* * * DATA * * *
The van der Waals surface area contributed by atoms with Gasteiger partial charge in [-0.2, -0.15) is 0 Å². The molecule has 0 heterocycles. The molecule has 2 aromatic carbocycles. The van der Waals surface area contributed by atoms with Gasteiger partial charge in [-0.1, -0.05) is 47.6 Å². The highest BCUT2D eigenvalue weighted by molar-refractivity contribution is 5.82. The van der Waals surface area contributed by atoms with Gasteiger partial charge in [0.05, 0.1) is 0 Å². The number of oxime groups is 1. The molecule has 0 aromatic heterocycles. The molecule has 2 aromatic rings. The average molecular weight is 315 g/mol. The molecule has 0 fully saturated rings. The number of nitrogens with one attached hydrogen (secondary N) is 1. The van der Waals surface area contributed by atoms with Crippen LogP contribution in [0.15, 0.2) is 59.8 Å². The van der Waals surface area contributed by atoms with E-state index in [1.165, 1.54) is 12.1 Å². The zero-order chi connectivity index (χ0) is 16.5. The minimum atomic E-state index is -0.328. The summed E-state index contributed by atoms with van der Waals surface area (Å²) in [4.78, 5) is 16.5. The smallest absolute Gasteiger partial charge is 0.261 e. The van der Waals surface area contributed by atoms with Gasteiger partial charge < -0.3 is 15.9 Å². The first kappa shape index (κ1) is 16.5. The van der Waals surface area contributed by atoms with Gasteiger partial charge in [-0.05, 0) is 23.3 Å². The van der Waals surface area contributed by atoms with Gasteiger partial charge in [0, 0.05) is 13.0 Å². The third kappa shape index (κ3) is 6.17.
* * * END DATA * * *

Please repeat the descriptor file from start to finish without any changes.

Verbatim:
The van der Waals surface area contributed by atoms with Gasteiger partial charge in [-0.2, -0.15) is 0 Å². The molecule has 0 heterocycles. The molecule has 2 aromatic carbocycles. The van der Waals surface area contributed by atoms with Gasteiger partial charge in [-0.1, -0.05) is 47.6 Å². The highest BCUT2D eigenvalue weighted by molar-refractivity contribution is 5.82. The van der Waals surface area contributed by atoms with Gasteiger partial charge in [0.05, 0.1) is 0 Å². The number of oxime groups is 1. The molecule has 0 aromatic heterocycles. The molecule has 2 aromatic rings. The average molecular weight is 315 g/mol. The molecule has 0 fully saturated rings. The number of nitrogens with one attached hydrogen (secondary N) is 1. The van der Waals surface area contributed by atoms with Crippen LogP contribution in [0.15, 0.2) is 59.8 Å². The van der Waals surface area contributed by atoms with E-state index in [1.165, 1.54) is 12.1 Å². The zero-order chi connectivity index (χ0) is 16.5. The minimum atomic E-state index is -0.328. The summed E-state index contributed by atoms with van der Waals surface area (Å²) in [4.78, 5) is 16.5. The smallest absolute Gasteiger partial charge is 0.261 e. The van der Waals surface area contributed by atoms with Gasteiger partial charge < -0.3 is 15.9 Å². The first kappa shape index (κ1) is 16.5. The van der Waals surface area contributed by atoms with Gasteiger partial charge in [-0.05, 0) is 23.3 Å². The van der Waals surface area contributed by atoms with Gasteiger partial charge in [0, 0.05) is 13.0 Å². The third kappa shape index (κ3) is 6.17.